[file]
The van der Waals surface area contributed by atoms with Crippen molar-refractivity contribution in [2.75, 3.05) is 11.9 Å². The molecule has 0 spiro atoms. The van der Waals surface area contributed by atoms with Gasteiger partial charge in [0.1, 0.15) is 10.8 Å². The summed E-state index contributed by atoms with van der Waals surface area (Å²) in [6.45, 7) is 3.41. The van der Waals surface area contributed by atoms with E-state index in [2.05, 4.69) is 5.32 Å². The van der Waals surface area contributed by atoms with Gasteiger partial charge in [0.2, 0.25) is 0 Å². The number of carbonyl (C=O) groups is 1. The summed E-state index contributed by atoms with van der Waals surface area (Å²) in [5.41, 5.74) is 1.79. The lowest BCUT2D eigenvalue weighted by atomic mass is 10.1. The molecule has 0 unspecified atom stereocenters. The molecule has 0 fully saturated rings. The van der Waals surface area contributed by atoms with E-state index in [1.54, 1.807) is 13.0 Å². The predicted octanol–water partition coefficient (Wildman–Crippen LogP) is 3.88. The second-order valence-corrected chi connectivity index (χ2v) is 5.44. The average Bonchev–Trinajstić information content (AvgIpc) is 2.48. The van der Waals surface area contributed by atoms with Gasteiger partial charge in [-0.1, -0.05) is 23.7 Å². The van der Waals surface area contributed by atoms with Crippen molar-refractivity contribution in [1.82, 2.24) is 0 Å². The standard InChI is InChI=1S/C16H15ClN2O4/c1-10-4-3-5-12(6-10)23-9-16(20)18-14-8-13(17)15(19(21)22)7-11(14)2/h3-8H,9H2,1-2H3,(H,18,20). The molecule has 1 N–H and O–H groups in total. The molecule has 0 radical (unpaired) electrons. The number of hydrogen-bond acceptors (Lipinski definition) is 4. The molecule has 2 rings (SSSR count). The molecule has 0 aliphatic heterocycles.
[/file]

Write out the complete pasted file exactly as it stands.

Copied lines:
The van der Waals surface area contributed by atoms with Crippen molar-refractivity contribution in [2.75, 3.05) is 11.9 Å². The molecule has 0 spiro atoms. The van der Waals surface area contributed by atoms with Gasteiger partial charge in [0.1, 0.15) is 10.8 Å². The summed E-state index contributed by atoms with van der Waals surface area (Å²) in [6.45, 7) is 3.41. The van der Waals surface area contributed by atoms with E-state index in [2.05, 4.69) is 5.32 Å². The van der Waals surface area contributed by atoms with Gasteiger partial charge in [0.2, 0.25) is 0 Å². The number of carbonyl (C=O) groups is 1. The summed E-state index contributed by atoms with van der Waals surface area (Å²) in [5.41, 5.74) is 1.79. The lowest BCUT2D eigenvalue weighted by atomic mass is 10.1. The molecule has 0 unspecified atom stereocenters. The molecule has 0 fully saturated rings. The van der Waals surface area contributed by atoms with E-state index in [1.54, 1.807) is 13.0 Å². The predicted octanol–water partition coefficient (Wildman–Crippen LogP) is 3.88. The second-order valence-corrected chi connectivity index (χ2v) is 5.44. The average Bonchev–Trinajstić information content (AvgIpc) is 2.48. The van der Waals surface area contributed by atoms with Gasteiger partial charge in [-0.1, -0.05) is 23.7 Å². The van der Waals surface area contributed by atoms with Crippen molar-refractivity contribution in [1.82, 2.24) is 0 Å². The standard InChI is InChI=1S/C16H15ClN2O4/c1-10-4-3-5-12(6-10)23-9-16(20)18-14-8-13(17)15(19(21)22)7-11(14)2/h3-8H,9H2,1-2H3,(H,18,20). The molecule has 1 N–H and O–H groups in total. The molecule has 0 radical (unpaired) electrons. The number of hydrogen-bond acceptors (Lipinski definition) is 4. The molecule has 2 rings (SSSR count). The molecule has 0 aliphatic heterocycles.